A slight majority of Ohio voters support legalizing marijuana for recreational use, but a pollster from Quinnipiac University cautioned against assuming a pot-related measure could pass on an actual ballot. In the latest poll from Quinnipiac, Ohioans supported allowing adults to possess and use marijuana 52 percent to 44 percent, with 4 percent undecided. That’s essentially even with the 51-percent-to-44-percent result the poll measured a year ago. Despite support in Ohio for medical marijuana, activists have struggled to put a legalization measure on the ballot, in part due to poor organization and a dearth of financing. This winter, a group of investors called ResponsibleOhio came forward, promising to invest $20 million into legalizing recreational marijuana this November via a ballot measure. But the proposed constitutional amendment would limit the commercial growing of marijuana to the investors who are backing the measure. They’ve invested another $20 million into developing 10 marijuana farms, including three in Greater Cincinnati.
A second effort to legalize personal use of marijuana in Ohio has begun initial signature gathering that could ultimately lead to a constitutional amendment appearing before voters in 2016. Volunteers for Ohioans To End Prohibition planned to begin collecting signatures Monday at the downtown festivities in Cincinnati marking the opening of Major League Baseball. If the group can collect 1,000 signatures of registered voters, it can submit its issue to the Ohio attorney general for review. Jacob Wagner, OTEP’s vice president and the author of the constitutional amendment language, said the hope is to have enough signatures gathered by next week. OTEP’s proposal differs from one that ResponsibleOhio is hoping to get placed on the November ballot this year. While both would open the door for personal use, OTEP’s would allow for more widespread growing of marijuana than ResponsibleOhio’s plan.
Dozens of activists — including comedian Tommy Chong, Lansing Mayor Virg Bernero and State Representative Jeff Irwin (D-Ann Arbor) — spoke out about the various merits of marijuana at the 44th Annual Hash Bash in Ann Arbor Saturday. In addition to the personal stories of people helped by pot, politicians and members of various pro-marijuana organizations addressed the crowd. Rep. Irwin said he is drafting a bill to introduce into the state legislature that would legalize marijuana in Michigan. Mayor Bernero said he is in favor of seeing the laws changed. “It is a shame that in the year 2015 pot is still politically polarizing,” he said. “A lot of people are still afraid to embrace legalization. I’m proud to say my thinking has evolved.” Chong was clearly the crowd favorite. He joked he’s been to hash bashes throughout the years all over the country – even if he doesn’t remember being at some of them.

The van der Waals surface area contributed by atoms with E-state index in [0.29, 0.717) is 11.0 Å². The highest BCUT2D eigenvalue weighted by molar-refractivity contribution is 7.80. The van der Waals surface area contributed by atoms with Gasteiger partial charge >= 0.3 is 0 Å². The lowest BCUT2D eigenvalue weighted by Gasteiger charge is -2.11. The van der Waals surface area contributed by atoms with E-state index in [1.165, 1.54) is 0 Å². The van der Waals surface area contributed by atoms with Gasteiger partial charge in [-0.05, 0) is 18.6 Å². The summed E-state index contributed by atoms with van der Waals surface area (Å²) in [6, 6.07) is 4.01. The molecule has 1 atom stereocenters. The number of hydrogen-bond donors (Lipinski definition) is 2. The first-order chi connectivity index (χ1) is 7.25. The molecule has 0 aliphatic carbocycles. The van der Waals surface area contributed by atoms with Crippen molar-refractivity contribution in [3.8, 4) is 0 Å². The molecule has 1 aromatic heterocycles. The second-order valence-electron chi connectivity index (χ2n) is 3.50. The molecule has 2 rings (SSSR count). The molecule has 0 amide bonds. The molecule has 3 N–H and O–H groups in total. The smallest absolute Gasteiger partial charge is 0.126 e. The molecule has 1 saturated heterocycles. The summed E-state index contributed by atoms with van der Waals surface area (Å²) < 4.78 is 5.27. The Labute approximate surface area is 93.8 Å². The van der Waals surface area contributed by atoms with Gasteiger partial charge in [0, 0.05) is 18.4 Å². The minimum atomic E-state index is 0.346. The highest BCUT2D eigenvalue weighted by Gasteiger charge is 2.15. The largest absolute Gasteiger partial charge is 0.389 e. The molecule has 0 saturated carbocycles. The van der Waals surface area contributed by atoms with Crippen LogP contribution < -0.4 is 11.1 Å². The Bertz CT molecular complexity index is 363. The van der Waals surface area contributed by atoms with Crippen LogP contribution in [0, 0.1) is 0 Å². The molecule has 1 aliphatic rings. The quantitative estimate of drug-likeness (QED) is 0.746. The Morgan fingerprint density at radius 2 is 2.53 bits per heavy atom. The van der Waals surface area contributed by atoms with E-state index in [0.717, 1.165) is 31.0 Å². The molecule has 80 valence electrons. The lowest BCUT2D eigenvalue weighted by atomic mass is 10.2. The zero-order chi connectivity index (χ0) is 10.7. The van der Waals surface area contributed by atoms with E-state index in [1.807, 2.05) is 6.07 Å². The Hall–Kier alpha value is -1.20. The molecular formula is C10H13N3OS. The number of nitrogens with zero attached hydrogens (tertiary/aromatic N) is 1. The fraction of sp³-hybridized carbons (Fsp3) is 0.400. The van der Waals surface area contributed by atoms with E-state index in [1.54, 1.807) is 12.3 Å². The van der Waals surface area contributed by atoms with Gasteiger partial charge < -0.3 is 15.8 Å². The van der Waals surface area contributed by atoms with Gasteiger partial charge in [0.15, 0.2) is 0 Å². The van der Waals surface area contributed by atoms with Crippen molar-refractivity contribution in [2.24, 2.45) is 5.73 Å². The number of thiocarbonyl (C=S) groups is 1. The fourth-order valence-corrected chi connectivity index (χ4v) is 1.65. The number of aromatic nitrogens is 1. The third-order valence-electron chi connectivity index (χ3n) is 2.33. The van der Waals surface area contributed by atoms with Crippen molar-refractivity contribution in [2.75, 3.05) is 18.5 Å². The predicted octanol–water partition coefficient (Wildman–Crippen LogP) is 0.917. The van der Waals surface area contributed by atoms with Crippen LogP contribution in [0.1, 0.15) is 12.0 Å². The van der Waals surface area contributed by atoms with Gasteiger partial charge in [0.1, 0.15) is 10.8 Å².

Illinois residents have petitioned the state to add more than 20 medical conditions to the medical marijuana program, including anxiety, migraines, insomnia and post-traumatic stress disorder. Petitioners identifying themselves as veterans of Vietnam and Iraq asked that PTSD be included, making emotional pleas for help, according to 269 pages of petitions obtained by The Associated Press through the state’s Freedom of Information Act. Illinois law lists dozens of diseases, including cancer, multiple sclerosis and AIDS, that can qualify a patient for use with a doctor’s recommendation and a state ID card, but it is more restrictive than in other states. The Illinois Department of Public Health must approve any additions to the list. An advisory board made up of patients, nurses, doctors and a pharmacist is reviewing the petitions and will make a recommendation after holding a public hearing May 4.
In an updated policy statement and technical report, “Adolescent Drug Testing Policies in Schools,” in the April 2015 Pediatrics, the American Academy of Pediatrics encourages and supports the efforts of schools to identify and address student substance abuse, but recommends against the use of school-based drug testing programs, often called suspicionless or random drug testing. Proponents of random drug testing refer to potential advantages such as students avoiding drug use because of the negative consequences associated with having a positive drug test results, while opponents of random drug testing agree that the disadvantages are much greater, and can include deterioration in the student-school relationship, confidentiality of students’ medical records, and mistakes in interpreting drug tests that can result in false-positive results. The AAP recommends against the use of school-based drug testing programs because of limited evidence of efficacy and potential risks associated with this procedure. Pediatricians support the development of effective substance abuse services in schools, along with appropriate referral policies in place for adolescents struggling with substance abuse disorders.